Days/Hours: Friday, February 11 through Sunday, February 20, 2011
Open 10am – 10pm everyday (with box office closing at 9pm), except Sunday, February 20, when it closes at 8pm.
Admission: $11 for adults, $7 for people 62 and older, $7 for children 7-12. Children 6 and under are free with a paying adult.
Advanced tickets can be purchased at DriveChicago.com.
Weekday discounts: Half price coupons available at BP gas stations. Discounts ($4 off a regular admission) are available by bringing in a specially marked Pepsi can, donating 3 cans of food, or bringing a discount coupon available from participating auto dealers or State Farm agencies.
Parking: McCormick Place has 3 parking lots. Lots A & C are $19, lot B is $14. All three are $10 after 6pm. We parked in lot A (level 4), which is just west of McCormick Place and was very convenient.
Free shuttles are available on weekends only for the Monroe and Millennium Garages.
Find information about public transportation options here.
Bathrooms: There are several public bathrooms, but no family bathrooms (at least that we were able to fine). Most of the bathrooms have changing tables.
Nursing: There are no designated nursing areas. There are many places to sit (some that looked very plush and comfortable) throughout the show. The Auto Show website points out that Illinois law allows breastfeeding in any location of a public building.
Handicapped/stroller accessibility: There are very wide walkways and, for the most part, it is very accessible. We brought a double stroller and found it to be very convenient. The only difficulty we had was the bathrooms are not near the elevators. Consequently, John took the boys downstairs to the bathroom while I waited with the stroller to avoid having to walk all the way to the elevator, then back across to the bathrooms, then back to the elevators again. Additionally, several of the different areas are slightly raised. Everything was carpeted so it was smooth and we didn’t have any problems with our stroller.
Other amenities: Coat checks are available for $3 per item.
Food/eating area: There are countless restaurants, food stands, and vending machines. As you would expect, it’s pricy ($2 for pop or water from the vending machines). There are lots of tables and chairs. Food is allowed in, although the website mentions they do not allow rolling coolers. We brought lots of snacks to eat while roaming.
Activities: It’s the Auto Show, so you have to try out the cars. Cooper and Dexter particularly liked the Mini Cooper.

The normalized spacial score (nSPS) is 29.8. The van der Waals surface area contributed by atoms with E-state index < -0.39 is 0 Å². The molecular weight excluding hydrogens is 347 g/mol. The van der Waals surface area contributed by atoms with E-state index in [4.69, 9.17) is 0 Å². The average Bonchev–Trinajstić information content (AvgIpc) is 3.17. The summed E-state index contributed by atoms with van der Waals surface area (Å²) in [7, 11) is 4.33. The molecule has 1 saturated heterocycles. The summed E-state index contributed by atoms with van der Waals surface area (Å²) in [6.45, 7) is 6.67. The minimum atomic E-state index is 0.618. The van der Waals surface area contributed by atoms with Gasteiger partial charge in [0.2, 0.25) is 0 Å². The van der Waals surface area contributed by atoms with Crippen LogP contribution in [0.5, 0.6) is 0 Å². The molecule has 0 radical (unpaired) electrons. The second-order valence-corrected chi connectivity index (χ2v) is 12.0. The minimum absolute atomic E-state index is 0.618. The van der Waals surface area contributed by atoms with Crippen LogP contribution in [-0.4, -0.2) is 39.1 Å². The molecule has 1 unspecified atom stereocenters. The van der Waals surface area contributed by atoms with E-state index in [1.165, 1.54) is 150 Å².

There are several interactive displays, including test drives, simulated test drives, games, and photo opportunities.
“Sham-Wow City” (as John called it) has booths of products you can see demonstrated and buy, and they’re mostly the “As Seen On TV” type of products that clean or glue or perform some magical service you never knew you needed.
The Army, Navy, Chicago Police Department, and Chicago Fire Department all have displays so kids may like seeing all the men and women (okay, really we just saw men, but there had to be women there somewhere) in uniform.
And, as an extra perk, if you were planning to give blood or renew your driver’s license you can do it at the Auto Show. John and I both needed to renew our licenses and it took a total of about 10 minutes. My admission to the Auto Show was completely worth it for the convenience of that alone.
We spent: $28 – $14 for 2 discounted adult admissions, $10 for parking, and a pop and bottle of water for $2 each.
Our experience: We visited the Auto Show on a Wednesday night. We generally try to take a single stroller or no stroller if both John and I go somewhere, but we used the double stroller this time and I’m glad we did. There’s a LOT of walking so it was nice for the us and the boys to get a break. We spent a lot more than I generally spend on activities, but we had a lot of fun. It wouldn’t be something I’d want to do regularly, but once a year is perfect. The boys loved climbing in and out of cars and “driving” and the kids activities were great. It was nice to be able to do a lot of walking too since it seems like we don’t get to walk as much in the winter.